I just can’t proceed on my blog without pausing and recognizing General Conference. I’ll just mention three especially poignant moments for me.

I. Elder Holland’s talk moved me. If you didn’t get to see it I recommend either watching or listening to it because just reading it wouldn’t do it justice. Even disregarding the words he spoke (which ought not to be disregarded) the power he spoke with pierced me. I envy his personal conviction and admire his courage to speak openly and directly.

II. I was recently pondering on how some people have a gift for analogies. When I am most confused while reading C.S. Lewis he provides an analogy to clarify the point and really drive it home. Elder Bednar has a similar gift. I am all too familiar with frustrating attempts at teaching my children and having meaningful spiritual experiences with them. He compared our efforts to a painting, where each individual stroke is not impressive but altogether those strokes (in my case frustrating moments) come together to create something worthwhile.

III. And of course the words of my beloved prophet, President Thomas S. Monson. His plea for love and kindness left me feeling that above all else I need to improve, I need to provide more service and show more compassion. I’ve resolved to keep this poem he recited always in the back of my mind as I go about my busy life.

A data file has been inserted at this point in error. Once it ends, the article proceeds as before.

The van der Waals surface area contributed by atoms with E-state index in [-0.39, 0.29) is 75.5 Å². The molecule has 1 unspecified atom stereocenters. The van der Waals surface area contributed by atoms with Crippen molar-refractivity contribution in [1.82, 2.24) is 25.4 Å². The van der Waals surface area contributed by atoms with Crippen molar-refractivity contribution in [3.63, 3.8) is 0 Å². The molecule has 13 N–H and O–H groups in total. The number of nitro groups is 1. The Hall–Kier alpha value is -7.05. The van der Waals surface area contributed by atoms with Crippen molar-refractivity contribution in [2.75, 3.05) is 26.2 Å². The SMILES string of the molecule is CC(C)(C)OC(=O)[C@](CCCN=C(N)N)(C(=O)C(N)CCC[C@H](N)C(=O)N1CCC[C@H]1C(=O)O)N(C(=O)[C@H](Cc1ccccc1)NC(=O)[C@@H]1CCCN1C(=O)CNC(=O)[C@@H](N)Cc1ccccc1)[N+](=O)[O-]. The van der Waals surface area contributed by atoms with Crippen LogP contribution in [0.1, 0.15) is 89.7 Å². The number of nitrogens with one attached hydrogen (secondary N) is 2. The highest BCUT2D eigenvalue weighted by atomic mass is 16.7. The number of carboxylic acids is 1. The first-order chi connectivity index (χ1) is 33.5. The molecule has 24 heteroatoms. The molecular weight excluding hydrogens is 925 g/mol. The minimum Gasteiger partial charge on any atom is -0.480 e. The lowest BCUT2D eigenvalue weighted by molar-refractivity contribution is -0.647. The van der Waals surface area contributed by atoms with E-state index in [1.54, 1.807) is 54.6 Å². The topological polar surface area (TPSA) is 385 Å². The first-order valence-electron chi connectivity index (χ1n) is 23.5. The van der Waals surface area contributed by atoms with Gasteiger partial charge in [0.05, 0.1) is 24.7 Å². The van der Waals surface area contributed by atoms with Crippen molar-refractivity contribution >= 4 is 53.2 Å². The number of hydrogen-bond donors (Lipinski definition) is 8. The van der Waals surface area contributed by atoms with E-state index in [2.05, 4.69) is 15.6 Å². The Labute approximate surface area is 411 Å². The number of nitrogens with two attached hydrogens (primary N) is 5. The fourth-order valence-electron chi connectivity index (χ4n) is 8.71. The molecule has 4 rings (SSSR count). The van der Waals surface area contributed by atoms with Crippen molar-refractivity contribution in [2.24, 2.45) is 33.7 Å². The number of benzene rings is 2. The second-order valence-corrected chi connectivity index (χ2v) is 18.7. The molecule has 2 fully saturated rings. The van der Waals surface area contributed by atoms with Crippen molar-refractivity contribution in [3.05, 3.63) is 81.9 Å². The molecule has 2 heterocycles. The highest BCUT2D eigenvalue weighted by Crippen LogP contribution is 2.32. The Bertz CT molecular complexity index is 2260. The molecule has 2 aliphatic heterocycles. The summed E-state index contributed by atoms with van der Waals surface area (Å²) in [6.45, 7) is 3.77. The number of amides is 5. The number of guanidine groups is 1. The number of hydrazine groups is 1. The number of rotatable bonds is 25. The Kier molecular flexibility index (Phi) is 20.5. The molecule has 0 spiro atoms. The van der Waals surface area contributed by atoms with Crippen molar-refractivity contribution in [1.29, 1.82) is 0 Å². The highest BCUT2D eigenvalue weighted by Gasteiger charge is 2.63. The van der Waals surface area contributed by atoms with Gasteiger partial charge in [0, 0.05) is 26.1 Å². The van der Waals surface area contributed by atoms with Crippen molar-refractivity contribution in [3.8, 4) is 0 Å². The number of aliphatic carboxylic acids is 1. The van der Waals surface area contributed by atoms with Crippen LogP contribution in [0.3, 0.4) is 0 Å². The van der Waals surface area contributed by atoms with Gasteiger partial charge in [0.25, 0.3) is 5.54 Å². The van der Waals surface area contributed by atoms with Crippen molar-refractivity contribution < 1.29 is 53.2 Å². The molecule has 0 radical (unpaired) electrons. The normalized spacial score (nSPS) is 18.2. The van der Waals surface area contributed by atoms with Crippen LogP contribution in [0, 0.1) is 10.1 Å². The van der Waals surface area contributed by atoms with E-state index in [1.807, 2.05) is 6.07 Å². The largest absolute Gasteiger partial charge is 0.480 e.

I have wept in the night
for the shortness of sight
that to somebody’s need made me blind;
But I never have yet
Felt a tinge of regret for
being a little to kind.

I’m obviously a little obsessed with the book Mere Christianity lately, but indulge me while I share one quote I read last night that was right to the tune of President Monson’s message.

“I do not believe one can settle how much [charity] we ought to give.
I am afraid the only safe rule is to give more than we can spare.
If our charities do no at all pinch or hamper us, I should say they are too small.”

I’m so grateful for President Monson’s gentle prodding and for his own life as an example of great service and love. And, of course, I am grateful for this bi-annual opportunity to listen to wise counsel and muster up the motivation to endure in good works and morality.

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